Chinese Censorship Laws Might Further Crimson Peak‘s Financial Woes


Communism 1, Artistic Integrity 0

Crimson Peak poster

Despite mostly positive reviews, a strong cast, and a crticially lauded director at the helm, Guillermo Del Toro’s Crimson Peak flopped hard at the box office over the weekend, recouping just $13 million of it $55 million budget. Some critics have blamed the film’s failure on its derivative marketing campaign, which painted Crimson Peak as another straight-up haunted house flick instead of the “gothic romance” tale that it really was, while others simply think that “gothic romance” tales just don’t appeal to the same mass audiences that continue to gulp up Transformers movies like they are cinematic crack.

In any case, Crimson Peak flopped, hard. Not Pan hard, but hard enough to be labeled as “Del Toro’s Mars Attacks by at least one critic. But when a movie fails domestically, international markets usually make up the difference, right?

In Del Toro’s case, the answer is an unequivocal “yes,” as the majority of his films have fared much better overseas than here in the states — with China usually leading the way. The only problem is, certain Chinese censorship laws may not only lead to Crimson Peak underperforming there as well, but being passed on entirely.

According to The Hollywood Reporter, the China Film Bureau’s official censorship guidelines prohibit films that “promote cults or superstition,” and as such, Crimson Peak has not yet secured a release date.

“(The ban) stems from the Communist Party’s secular ideology, which censors have used the provision as rationale for banning or demanding cuts to films that present ghosts or supernatural beings in semi-realistic fashion. Exceptions are made for stories based on Chinese mythology,” writes the Reporter.

Luckily for Del Toro, the deceptive ways in which movies are marketed here in the USA might very well save him in China.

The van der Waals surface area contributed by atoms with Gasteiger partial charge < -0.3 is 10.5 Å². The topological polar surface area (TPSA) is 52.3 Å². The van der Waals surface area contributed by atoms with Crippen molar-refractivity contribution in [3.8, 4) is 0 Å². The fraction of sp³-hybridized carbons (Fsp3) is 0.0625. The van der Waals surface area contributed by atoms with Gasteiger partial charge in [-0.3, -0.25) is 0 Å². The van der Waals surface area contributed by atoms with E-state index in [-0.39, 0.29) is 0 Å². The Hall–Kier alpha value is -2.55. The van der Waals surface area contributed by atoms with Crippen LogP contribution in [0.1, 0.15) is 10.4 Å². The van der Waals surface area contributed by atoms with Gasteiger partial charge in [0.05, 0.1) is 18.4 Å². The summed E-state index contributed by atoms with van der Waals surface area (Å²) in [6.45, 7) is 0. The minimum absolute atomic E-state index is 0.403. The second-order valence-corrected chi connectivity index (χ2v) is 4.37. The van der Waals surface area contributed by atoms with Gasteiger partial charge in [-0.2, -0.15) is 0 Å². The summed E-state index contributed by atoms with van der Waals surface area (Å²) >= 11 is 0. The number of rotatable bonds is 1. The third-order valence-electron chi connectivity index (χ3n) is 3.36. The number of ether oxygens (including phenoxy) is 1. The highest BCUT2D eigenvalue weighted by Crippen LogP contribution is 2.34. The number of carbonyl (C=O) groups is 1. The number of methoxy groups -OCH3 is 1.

Chinese filmmakers have been known to employ inventive, if inadvertently amusing, plot devices to work around the no-ghost policy – deus ex machina as censorship dodge. Consider local horror hit The House That Never Dies, which grossed $65 million last year. Inspired by a well-known, purportedly haunted, house in the Chinese capital, the film follows a woman tormented by ghosts in her historic Beijing mansion – so far, unprecedented for modern Chinese cinemas. But then a final act reveals that all of the foregoing ghostly encounters have simply been hallucinations, because the heroine was secretly dosed with LSD. Other Chinese genre directors have used curtain-closing revelations of mental illnesses, bad dreams or hypnosis to skirt the rules.

Basically, if Del Toro can slap a Shyamalan twist onto the end of Crimson Peak in *post* post-production, he might just make his (and his investor’s) money back. Which, having seen Crimson Peak, shouldn’t be that hard to pull off: cut out a few key expositive moments here and there, maybe eliminate the third act entirely, throw in some narration over the credits about how “it was all just a dream,” and boom!, you’ve got yourself an international smash hit.

So what if Del Toro has to sacrifice his artistic integrity in the process? They don’t call it the film business for nothing!! (*kicks up feet on desk*) (*lights cigar with 100 dollar bill*)

Source:The Hollywood Reporter

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